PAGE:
Register here.


Saturday October 2, 7:30 p.m.

Maurice Gusman Concert Hall

All Without Words — Henry Mancini Institute Orchestra

Scott Flavin, conductor; John Daversa, trumpet

Discover the captivating music of composer Justin Morell, featured on John Daversa’s latest recording, “All Without Words: Variations Inspired by Loren”. Inspired by his autistic nonverbal son, Morell constructs a series of emotional variations – sometimes painful, sometimes joyful – but always hopeful. “For the beauty and the heart, this music is above and beyond anything else today,” said All About Jazz, the music website.

Buy tickets here.

Sunday October 3, 7:30 p.m.

Maurice Gusman Concert Hall

Percussion collective

The Hartford Courant wrote that the Percussion Collective “worked together so seamlessly that they almost seemed to share some kind of psychic connection. Seeing them play was pure happiness. Legendary performer and educator Robert van Sice has assembled an amazing collection of some of the most esteemed and dynamic young voices in the percussion world. They display precise execution, sonic refinement and dynamic communication on stage, performing works by Garth Neustadter, Ezequiel Viñao and Astor Piazzolla.

Buy your tickets here.

Tuesday October 12, 7:30 p.m..

Maurice Gusman Concert Hall

A special evening of jazz with GRAMMY® award-winning singer Cécile McLorin Salvant and the Frost Jazz Vocal Ensemble celebrating Antonio Carlos Jobim, with Kate Reid, director; Cécile McLorin Salvant, guest singer; and Sullivan Fortner, guest pianist.

Cécile McLorin Salvant, triple GRAMMY Award winner and native of Miami, named “the best jazz singer of the last decade” by the New York Times, highlights this special evening with the guest pianist Sullivan Fortner, who partnered with Salvant for the duo “The Window”. The Frost Jazz Vocal Ensemble opens the concert celebrating the music of Antonio Carlos Jobim, one of the great representatives of Brazilian music and the father of bossa nova with classics like “The Girl from Ipanema” and “Desafinado”.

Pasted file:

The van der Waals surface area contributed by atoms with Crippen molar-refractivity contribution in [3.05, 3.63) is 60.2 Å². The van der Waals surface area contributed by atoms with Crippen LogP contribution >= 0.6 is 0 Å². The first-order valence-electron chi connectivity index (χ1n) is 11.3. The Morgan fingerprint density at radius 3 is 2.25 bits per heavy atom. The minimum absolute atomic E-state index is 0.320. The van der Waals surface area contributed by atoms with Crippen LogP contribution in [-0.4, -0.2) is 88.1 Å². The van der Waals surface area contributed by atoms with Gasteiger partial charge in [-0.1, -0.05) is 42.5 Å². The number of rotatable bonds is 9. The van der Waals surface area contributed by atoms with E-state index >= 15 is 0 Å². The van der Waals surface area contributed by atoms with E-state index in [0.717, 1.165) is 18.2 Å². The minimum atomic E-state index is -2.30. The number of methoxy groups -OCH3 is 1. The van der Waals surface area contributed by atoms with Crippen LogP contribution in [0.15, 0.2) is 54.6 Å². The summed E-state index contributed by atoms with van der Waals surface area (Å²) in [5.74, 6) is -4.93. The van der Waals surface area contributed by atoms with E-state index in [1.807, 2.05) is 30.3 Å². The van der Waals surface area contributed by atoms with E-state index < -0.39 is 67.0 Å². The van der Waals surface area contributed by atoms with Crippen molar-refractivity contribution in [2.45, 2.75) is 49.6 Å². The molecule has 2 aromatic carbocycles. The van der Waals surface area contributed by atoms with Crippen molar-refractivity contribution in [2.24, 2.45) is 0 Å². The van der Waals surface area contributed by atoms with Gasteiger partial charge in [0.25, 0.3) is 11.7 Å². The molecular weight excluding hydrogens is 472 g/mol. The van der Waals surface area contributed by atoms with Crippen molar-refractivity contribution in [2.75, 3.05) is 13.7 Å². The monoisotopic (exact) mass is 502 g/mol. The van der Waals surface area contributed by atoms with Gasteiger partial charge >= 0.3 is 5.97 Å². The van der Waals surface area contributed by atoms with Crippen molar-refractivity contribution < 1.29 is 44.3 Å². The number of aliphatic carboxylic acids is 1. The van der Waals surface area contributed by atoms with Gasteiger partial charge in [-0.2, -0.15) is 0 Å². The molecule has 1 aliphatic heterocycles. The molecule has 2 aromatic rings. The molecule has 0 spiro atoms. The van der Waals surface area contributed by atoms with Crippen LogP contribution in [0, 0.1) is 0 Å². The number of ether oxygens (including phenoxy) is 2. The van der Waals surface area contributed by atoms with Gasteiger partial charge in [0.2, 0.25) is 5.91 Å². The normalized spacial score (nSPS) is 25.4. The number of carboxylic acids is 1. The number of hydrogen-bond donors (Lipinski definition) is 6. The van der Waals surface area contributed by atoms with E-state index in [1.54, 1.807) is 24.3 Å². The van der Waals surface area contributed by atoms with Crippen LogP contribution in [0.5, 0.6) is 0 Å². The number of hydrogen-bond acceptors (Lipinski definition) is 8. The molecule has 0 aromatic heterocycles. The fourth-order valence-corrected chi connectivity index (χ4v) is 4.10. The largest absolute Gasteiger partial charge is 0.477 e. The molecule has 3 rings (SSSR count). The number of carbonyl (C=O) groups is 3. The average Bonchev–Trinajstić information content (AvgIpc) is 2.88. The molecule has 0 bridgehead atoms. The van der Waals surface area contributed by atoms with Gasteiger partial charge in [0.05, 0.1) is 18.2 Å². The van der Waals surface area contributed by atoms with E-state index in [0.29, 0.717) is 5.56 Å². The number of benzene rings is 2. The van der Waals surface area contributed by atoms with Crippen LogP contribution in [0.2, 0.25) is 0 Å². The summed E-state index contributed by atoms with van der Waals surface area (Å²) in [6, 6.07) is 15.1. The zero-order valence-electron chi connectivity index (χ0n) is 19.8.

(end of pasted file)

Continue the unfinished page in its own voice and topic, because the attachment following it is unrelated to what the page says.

Buy your tickets here.


October 6 to November 5

Faculty Exhibition 2021

Reception: Saturday, October 9, 6 p.m. to 9 p.m.

University of Miami Wynwood Building Gallery

2750 NW Third Ave., Suite 4

Miami, Florida 33127

For more information and online offers, please visit www.as.miami.edu/art or contact Milly Cardoso, gallery director, at [email protected]


October 7, 7 p.m.

Distinguished Professors Online Henry King Stanford – “An Evening with Valeria Luiselli”

Valeria Luiselli is an acclaimed and politically engaged writer whose most recent novel, “Lost Children Archive”, addresses child migration as an important topic. In his lecture at the University of Miami, Luiselli will reflect on his writing and his continuing relationship with the news.

register here.

October 13, 8 p.m.

Online Book Discussion with Robyn Walsh, Associate Professor, Religious Studies – “The Origins of Early Christian Literature: Contextualizing the New Testament in Greco-Roman Literary Culture”.

Attend Walsh’s lecture on his groundbreaking study that bridges the artificial divide between synoptic gospel research and ancient literature.

Conventional approaches to the synoptic gospels hold that the authors of the gospels acted as literate spokespersons for their religious communities. Whether described as documenting intragroup oral traditions or preserving the collective perspectives of their fellow Christ followers, these writers are treated as something akin to the Romantic poets speaking for their Volk – a questionable framework inherited from German Romanticism from the XIXth century. In this book, Walsh argues that the Synoptic Gospels were written by elite cultural producers working within a dynamic cadre of literate scholars, including people who may or may not have been Christians by profession.

Register now here.

October 27, 8 p.m.

Conference on an online book with Allison Schifani, Assistant Professor, Modern Languages ​​- “Urban Ecology and Intervention in the Americas of the 21st Century: Verticality, Catastrophe and the Mediated City”.

This book takes a hemispherical approach to contemporary urban intervention, examining urban ecologies, communication technologies, and cultural practices in the 21st century. Schifani argues that governmental and social control regimes and forms of political resistance converge in disaster speculation, and that this convergence has formed a vision of urban environments in the Americas, in which forms of play and imaginaries of disaster intersect in the vertical field.

Register now here.